Homomorphic encryption (HE) and federated learning (FL) are two different but related technologies that aim to solve the same problem: How can AI tasks such as machine learning be performed more privately and securely? Deloitte Global predicts that, driven by the increasing urgency of this issue, the combined market for HE and FL will grow at double-digit rates in 2022 to more than US$250 million. By 2025, we expect this market to top US$500 million.1
HE and FL, part of a group of technologies known as privacy-enhancing technologies (PETs),2 are tools to make AI more private and secure. HE allows machine learning to use data while it is encrypted; all other machine learning needs to decrypt the data first, making it vulnerable. FL distributes machine learning to local or edge devices rather than keeping all the data in the same place where one hack could expose it all, which is the case with centralised machine learning. They are not mutually exclusive: HE and FL can be used at the same time.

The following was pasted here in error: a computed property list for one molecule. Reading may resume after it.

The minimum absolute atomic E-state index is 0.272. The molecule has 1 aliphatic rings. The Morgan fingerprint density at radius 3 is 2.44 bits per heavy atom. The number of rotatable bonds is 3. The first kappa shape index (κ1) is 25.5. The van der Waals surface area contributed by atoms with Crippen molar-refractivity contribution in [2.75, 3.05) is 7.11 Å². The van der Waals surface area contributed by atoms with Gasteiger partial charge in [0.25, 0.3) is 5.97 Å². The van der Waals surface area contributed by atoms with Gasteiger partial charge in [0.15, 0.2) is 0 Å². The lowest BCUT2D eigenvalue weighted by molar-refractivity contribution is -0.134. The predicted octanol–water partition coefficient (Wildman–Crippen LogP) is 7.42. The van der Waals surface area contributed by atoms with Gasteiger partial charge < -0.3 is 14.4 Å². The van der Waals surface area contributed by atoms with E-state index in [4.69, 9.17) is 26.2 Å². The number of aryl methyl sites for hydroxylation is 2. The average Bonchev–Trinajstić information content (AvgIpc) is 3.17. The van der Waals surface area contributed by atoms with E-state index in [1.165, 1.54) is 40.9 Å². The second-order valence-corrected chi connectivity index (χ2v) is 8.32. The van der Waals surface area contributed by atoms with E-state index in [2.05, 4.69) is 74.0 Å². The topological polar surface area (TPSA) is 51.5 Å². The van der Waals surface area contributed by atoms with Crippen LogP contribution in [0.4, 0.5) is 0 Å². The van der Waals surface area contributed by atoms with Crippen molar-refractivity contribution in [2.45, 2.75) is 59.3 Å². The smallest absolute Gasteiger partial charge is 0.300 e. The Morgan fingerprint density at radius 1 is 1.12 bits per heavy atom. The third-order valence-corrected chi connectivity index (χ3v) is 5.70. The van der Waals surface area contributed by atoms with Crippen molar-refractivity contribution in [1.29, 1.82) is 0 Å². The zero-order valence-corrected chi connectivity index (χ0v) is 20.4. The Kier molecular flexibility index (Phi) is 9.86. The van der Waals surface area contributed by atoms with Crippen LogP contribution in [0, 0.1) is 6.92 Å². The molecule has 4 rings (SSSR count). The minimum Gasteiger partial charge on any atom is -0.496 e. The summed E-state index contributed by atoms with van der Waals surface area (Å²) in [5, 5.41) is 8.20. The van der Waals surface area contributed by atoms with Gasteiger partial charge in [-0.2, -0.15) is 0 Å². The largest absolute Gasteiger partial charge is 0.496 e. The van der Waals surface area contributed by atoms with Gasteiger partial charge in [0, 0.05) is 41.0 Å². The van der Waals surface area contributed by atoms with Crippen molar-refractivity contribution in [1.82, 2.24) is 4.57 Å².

The major driver for growth in the HE/FL market is the burgeoning demand for more private and secure approaches to AI. Everybody knows that AI is a key technology in many industries, but multiple players are now focussing on privacy and security as never before. Companies that were using AI are looking at HE and FL as a way to reduce future risk. This is particularly true of cloud companies using AI, since data needs to be transmitted to and from the cloud and processed off-premise, both of which introduce potential privacy and security issues. Regulators are regulating AI in new ways3and HE and FL may allow companies to better comply with those regulations. Very large markets, especially health care and public safety, are highly sensitive to AI’s implications for privacy and security, and they are beginning to investigate HE and FL to address these concerns.